12 schools closed after Durham Public Schools employees protest a looming pay cut
Durham Public Schools employees' anger over the elimination of pay raises for more than a thousand workers escalated Wednesday with an organized "sick out."
Driving the news: Hundreds of workers, led by the Durham Association of Educators, called out sick from work on Wednesday so that they could protest the school system's handling of employee pay.
- 12 schools throughout the city did not openas a result.
Why it matters: Around 1,300 classified school system employees — a number that does not include teachers but rather positions like maintenance, grounds staff, cafeteria workers and school nurses — are set to see their pay decrease next month after having their raises revoked.
- The pay decrease has led to widespread anger and affected the ability of individual schools and bus routes to function.
What happened: In early January, Durham Public Schools told the affected employees that salary raises that had been approved in October and backdated to last July were based on an internal accounting error and needed to be eliminated.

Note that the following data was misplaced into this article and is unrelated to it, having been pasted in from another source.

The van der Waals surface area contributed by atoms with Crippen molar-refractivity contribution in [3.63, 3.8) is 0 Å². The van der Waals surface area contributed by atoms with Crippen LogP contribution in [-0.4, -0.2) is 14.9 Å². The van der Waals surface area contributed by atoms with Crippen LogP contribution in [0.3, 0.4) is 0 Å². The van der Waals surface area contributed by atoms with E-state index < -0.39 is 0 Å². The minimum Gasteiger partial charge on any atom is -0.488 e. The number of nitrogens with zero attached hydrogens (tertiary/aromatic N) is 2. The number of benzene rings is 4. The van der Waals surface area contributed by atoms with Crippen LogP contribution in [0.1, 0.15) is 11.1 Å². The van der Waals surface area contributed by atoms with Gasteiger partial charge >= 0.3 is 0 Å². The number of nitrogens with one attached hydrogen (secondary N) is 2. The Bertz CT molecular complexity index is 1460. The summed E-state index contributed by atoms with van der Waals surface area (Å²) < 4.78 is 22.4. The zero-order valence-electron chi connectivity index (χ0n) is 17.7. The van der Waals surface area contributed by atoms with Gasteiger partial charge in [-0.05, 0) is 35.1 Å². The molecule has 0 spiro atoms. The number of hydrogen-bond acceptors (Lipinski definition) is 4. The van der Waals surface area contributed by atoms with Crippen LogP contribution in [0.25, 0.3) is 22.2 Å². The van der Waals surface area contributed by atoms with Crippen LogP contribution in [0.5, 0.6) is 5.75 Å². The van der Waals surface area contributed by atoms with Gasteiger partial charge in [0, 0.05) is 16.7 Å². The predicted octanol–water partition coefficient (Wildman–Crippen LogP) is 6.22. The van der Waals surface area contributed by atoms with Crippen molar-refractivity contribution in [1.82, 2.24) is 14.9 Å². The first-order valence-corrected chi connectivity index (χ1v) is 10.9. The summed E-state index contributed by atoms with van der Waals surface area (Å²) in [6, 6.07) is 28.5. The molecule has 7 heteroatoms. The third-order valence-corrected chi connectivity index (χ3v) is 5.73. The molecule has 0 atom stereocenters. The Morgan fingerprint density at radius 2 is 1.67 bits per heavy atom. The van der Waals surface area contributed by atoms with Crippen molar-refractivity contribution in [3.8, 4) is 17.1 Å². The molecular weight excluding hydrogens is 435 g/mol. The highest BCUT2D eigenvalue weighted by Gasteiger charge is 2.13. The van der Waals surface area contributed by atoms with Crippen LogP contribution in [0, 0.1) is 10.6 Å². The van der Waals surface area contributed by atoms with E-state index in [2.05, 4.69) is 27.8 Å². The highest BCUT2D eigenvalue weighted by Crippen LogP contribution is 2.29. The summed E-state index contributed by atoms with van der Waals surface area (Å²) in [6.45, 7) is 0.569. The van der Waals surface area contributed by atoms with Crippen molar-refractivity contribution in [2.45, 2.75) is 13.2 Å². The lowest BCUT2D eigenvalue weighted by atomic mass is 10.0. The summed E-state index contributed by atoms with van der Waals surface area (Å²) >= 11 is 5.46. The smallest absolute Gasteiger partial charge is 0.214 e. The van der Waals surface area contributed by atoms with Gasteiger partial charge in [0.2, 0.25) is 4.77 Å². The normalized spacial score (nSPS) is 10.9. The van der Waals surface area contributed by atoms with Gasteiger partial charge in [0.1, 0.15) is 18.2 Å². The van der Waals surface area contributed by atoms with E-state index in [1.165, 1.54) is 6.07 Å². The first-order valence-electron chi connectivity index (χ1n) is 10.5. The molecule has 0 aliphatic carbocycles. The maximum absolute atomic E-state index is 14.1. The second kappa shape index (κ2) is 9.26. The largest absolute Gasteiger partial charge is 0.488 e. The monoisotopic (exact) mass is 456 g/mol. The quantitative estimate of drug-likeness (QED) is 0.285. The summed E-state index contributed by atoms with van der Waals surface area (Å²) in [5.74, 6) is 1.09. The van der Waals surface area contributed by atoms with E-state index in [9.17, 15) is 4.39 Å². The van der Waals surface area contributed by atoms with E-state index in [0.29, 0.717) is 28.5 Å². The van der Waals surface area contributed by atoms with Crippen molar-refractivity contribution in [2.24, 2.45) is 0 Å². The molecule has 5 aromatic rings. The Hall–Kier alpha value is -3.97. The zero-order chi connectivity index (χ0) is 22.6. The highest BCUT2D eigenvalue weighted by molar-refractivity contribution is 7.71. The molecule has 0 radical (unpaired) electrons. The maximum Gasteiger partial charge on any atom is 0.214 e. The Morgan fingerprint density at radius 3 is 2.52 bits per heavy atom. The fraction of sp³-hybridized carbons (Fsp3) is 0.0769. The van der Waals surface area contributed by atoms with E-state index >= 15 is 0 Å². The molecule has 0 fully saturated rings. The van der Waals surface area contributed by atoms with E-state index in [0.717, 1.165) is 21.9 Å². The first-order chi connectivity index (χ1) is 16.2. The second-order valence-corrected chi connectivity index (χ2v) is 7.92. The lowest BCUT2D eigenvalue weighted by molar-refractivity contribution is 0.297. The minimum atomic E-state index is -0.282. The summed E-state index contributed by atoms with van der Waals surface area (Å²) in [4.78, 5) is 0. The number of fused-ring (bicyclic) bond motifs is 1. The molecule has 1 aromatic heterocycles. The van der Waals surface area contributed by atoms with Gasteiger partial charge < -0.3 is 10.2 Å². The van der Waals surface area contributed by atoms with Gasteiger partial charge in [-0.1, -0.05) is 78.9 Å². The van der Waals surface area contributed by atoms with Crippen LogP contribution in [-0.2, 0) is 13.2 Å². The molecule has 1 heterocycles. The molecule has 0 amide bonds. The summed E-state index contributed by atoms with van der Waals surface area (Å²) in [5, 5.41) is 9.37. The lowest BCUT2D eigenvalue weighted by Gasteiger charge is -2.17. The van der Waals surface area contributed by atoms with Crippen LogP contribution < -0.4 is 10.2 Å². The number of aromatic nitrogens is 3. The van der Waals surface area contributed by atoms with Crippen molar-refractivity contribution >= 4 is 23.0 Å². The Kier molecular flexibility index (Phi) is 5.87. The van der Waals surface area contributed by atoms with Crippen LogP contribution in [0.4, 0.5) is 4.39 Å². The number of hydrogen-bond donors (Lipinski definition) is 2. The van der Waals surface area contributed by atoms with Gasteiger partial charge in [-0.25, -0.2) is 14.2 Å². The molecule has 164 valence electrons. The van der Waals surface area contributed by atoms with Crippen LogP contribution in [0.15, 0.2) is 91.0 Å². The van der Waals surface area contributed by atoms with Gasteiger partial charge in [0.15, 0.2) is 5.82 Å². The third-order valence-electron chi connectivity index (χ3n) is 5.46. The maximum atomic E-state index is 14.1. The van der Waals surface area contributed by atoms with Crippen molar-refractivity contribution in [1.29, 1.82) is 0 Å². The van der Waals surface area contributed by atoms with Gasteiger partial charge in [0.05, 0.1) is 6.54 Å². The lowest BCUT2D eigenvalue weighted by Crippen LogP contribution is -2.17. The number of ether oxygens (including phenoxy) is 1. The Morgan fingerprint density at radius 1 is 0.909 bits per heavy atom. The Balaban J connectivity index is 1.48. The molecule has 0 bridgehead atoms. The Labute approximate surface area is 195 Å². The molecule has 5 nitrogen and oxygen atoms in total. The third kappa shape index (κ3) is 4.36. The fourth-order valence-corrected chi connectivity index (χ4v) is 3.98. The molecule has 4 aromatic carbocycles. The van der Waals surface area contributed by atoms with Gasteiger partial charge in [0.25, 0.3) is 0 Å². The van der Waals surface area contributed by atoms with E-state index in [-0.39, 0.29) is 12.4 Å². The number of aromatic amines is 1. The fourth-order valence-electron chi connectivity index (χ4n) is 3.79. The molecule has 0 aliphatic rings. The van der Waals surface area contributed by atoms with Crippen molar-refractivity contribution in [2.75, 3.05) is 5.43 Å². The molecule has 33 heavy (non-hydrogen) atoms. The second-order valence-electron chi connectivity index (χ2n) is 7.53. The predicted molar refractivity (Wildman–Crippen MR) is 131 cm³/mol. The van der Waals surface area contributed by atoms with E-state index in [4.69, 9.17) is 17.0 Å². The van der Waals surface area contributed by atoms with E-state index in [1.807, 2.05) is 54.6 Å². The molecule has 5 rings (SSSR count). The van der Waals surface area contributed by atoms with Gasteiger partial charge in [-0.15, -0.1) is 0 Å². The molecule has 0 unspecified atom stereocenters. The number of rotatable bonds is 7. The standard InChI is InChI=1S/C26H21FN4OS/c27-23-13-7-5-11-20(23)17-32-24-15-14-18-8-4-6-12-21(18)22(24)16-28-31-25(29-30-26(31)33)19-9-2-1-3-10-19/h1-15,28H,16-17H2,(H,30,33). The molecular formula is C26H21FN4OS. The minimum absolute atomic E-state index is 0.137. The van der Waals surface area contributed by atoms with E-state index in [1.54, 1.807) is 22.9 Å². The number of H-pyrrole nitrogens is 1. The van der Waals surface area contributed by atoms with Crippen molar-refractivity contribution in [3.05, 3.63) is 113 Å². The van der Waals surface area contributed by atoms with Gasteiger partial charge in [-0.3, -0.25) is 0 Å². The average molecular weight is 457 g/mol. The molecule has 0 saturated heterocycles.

- The school system has yet to give more details about how the overpayment happened, but many employees had made significant financial decisions based on the salary increases received.
- Last week, DPS said it would use $4.5 million from its budget to ensure employees wouldn't need to pay back the salary bumps they got through January, but that the wage increase would stop in February.
What's next: The school board will meet on Friday to discuss how to resolve the wage dispute going forward — though it is unclear what the solution could be.
- The Durham Association of Educators, for its part, demanded on Wednesday that the school system not institute the looming pay cuts and provide the union a seat at the table in forthcoming discussions.
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